8.  One can read, on several levels, the response of the steward of the feast, to the miraculous wine in 2:10 (as one can read a great deal of this Gospel on several levels).  At one level, the text makes clear that Jesus had not only saved the bridegroom’s honor but has actually enhanced it.  The best wine is served at this wedding at a time when – how shall we say it? – the faculties of the guests are impaired. What generosity!  The best has come last!  On another level, this underscores the sequence of salvation:  The best has not come first (Moses) but has been saved for the end (Jesus).  Much of the Gospel of John is devoted to getting this sequence right.

9. The context of this sign is rich with symbolism -– a wedding.  The wedding is a favored image, describing Israel’s eschatological fulfillment.  One day, God will rejoice over Israel, as a bridegroom rejoices over his bride (Isaiah 62:4-5).  Jesus also uses the image of a wedding feast to depict the coming of the Messiah in Matthew 8:11, Matthew 22:1-14 and Luke 22:16-18.  Note the same imagery in Revelation 19, where we find the wedding feast of the Lamb.

10. This was the first of Jesus’ signs.  This is this Gospel’s technical term for Jesus’ deeds.  Not coincidently, the Gospel uses the same Greek word as the  Septuagint uses in Exodus 4:8, to designate the three actions that God authorizes Moses to perform, to convince Israel of his role.  The purpose of these signs is authorize or confirm belief in Moses’ vocation.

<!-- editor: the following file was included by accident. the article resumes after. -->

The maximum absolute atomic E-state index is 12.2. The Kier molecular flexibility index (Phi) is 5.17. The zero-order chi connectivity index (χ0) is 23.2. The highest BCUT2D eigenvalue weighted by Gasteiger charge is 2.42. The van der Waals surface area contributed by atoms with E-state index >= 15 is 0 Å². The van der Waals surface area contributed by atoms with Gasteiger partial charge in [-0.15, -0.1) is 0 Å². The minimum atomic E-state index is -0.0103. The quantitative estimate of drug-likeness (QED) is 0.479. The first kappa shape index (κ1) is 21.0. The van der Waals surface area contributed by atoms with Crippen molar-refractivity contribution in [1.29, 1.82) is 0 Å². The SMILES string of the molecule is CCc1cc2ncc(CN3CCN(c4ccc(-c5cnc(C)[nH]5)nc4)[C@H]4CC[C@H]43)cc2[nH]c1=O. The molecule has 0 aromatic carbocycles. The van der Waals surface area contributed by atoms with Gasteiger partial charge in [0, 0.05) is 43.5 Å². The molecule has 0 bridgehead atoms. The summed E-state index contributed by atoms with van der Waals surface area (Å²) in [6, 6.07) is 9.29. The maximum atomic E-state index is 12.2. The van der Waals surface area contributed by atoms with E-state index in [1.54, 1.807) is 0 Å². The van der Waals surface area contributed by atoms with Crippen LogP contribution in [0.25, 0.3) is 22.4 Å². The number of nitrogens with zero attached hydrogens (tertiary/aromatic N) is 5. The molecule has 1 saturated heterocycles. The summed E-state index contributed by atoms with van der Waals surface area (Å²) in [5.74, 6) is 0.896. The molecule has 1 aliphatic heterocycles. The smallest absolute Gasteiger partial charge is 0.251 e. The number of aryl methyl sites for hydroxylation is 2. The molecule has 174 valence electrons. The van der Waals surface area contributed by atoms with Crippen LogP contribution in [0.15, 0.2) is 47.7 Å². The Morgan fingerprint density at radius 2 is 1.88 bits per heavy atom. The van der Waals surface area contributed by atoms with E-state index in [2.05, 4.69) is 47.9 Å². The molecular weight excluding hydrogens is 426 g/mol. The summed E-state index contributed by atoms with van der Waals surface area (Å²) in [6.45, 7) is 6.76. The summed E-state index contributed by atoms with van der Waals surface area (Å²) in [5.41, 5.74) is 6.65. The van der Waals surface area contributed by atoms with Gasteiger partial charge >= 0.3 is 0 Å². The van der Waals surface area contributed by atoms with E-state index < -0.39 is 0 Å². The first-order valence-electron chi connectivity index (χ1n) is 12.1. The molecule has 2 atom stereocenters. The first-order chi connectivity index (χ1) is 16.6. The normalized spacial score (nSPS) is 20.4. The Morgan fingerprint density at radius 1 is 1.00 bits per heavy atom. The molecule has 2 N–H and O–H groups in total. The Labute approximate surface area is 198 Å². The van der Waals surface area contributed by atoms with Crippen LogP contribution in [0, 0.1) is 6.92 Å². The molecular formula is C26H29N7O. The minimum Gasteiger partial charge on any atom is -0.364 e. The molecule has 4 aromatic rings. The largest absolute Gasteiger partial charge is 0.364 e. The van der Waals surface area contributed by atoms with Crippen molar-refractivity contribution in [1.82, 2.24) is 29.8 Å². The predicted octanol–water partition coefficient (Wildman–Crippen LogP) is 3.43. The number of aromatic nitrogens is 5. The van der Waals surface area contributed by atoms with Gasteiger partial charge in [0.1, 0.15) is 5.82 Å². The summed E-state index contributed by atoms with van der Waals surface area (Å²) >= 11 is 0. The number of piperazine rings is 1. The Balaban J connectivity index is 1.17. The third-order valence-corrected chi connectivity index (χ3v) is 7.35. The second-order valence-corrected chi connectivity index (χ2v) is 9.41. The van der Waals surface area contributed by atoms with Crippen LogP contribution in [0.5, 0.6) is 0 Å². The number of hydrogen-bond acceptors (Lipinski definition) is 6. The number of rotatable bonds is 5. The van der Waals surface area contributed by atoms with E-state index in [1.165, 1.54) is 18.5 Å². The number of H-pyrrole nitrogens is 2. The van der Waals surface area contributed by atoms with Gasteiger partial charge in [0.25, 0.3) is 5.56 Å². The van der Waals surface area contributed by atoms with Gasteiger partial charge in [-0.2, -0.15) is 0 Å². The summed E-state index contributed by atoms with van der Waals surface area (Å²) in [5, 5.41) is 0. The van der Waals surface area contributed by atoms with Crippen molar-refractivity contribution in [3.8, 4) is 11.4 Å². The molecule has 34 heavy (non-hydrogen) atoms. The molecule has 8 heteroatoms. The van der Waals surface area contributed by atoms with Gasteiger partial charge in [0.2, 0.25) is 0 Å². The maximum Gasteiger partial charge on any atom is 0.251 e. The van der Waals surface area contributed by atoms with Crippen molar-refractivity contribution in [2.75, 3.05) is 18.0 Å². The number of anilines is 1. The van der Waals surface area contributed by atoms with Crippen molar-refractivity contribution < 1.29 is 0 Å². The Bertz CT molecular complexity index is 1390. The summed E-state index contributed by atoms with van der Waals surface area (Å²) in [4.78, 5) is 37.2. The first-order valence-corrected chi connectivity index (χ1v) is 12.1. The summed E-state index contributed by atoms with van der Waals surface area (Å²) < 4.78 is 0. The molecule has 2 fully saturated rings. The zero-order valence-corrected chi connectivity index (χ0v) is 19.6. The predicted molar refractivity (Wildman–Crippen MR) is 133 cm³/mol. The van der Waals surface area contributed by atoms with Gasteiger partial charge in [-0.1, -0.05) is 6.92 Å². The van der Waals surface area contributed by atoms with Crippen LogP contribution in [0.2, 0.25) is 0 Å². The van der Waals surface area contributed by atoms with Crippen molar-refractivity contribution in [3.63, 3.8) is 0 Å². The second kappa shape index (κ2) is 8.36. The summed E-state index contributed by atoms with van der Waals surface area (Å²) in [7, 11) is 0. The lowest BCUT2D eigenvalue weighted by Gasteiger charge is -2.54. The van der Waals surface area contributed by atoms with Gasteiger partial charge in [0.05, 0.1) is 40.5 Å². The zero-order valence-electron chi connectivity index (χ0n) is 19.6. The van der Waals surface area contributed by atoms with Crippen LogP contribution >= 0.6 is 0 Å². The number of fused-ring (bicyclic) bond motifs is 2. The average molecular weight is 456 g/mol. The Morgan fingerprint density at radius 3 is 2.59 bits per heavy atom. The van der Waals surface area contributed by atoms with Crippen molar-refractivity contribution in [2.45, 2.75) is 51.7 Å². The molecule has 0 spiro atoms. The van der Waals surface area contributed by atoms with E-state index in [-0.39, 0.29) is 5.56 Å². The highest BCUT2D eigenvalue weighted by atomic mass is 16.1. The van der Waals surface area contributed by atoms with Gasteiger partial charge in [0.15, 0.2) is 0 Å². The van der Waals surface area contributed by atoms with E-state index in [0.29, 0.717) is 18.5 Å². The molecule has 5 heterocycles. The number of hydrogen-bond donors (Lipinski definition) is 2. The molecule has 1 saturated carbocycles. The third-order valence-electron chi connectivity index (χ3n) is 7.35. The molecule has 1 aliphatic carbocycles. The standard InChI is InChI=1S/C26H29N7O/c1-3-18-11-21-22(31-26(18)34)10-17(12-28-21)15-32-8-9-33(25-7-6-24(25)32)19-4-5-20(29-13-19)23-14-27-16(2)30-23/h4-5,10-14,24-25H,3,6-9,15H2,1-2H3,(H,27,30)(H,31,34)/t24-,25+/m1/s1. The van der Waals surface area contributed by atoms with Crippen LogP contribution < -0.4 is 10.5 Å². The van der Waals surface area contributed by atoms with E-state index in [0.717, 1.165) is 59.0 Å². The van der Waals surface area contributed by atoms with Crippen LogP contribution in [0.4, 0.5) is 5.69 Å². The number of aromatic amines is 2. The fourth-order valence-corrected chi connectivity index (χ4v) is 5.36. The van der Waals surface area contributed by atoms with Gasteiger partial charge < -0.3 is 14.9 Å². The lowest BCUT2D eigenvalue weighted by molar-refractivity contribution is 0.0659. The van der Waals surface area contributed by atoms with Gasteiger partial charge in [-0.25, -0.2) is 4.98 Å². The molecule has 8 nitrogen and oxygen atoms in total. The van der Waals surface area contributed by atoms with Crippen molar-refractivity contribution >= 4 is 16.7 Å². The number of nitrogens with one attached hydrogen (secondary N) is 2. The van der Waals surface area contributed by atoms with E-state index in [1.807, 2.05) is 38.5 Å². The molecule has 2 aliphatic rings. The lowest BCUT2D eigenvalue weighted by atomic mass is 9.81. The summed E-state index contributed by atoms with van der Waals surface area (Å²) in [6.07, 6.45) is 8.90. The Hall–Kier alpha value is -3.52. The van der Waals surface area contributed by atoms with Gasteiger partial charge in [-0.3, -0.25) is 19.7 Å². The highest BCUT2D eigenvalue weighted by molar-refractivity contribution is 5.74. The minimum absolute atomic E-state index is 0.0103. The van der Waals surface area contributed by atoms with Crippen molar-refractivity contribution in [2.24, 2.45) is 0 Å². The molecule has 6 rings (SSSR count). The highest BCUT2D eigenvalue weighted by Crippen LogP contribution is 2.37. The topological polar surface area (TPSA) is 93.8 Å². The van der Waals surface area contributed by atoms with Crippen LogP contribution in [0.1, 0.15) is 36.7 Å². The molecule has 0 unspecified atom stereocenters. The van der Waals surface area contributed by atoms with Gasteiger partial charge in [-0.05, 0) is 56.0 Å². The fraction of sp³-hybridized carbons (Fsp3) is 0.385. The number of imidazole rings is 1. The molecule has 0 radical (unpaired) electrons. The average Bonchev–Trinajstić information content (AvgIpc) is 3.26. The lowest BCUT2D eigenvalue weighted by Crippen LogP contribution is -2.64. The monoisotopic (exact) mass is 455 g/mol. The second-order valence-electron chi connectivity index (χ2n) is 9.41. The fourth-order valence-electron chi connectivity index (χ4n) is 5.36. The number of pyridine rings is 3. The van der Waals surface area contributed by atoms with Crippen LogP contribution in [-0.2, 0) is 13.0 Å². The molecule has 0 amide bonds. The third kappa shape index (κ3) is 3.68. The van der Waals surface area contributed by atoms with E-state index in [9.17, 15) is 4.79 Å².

11. Jesus will perform six other signs in this gospel (making a perfect series of seven).  But these signs do not compel belief on the part of those who witness them.  This becomes clear in John 11, after Jesus raises Lazarus from the dead.  In John 11:45-53, some of the witnesses of this sign inform the authorities in Jerusalem.  Neither the witnesses nor the authorities appear to doubt what Jesus has done — but this only has the effect of moving them to plot Jesus’ death.  Signs apparently have three possible effects, all of which John portrays:   Signs can deepen belief (as they do here), they can be met with indifference or unbelief (as in 7:1-5), or they can arouse opposition.

12. Two texts from Luke provide some illumination to this passage.  In Luke 5:34, when asked why John’s disciples fast but his do not, Jesus says, “Can you make wedding guests fast while the bridegroom is with them?”  The bridegroom at the eschatological wedding is the Messiah and can one be expected to fast, when God’s salvation is being realized, in one’s presence?   In Luke 5:36-39, Jesus tells a parable about how new wine cannot be poured into old wine skins.  While some will not recognize it (5:39), the new wine surpasses the old -– the best has been kept until the last.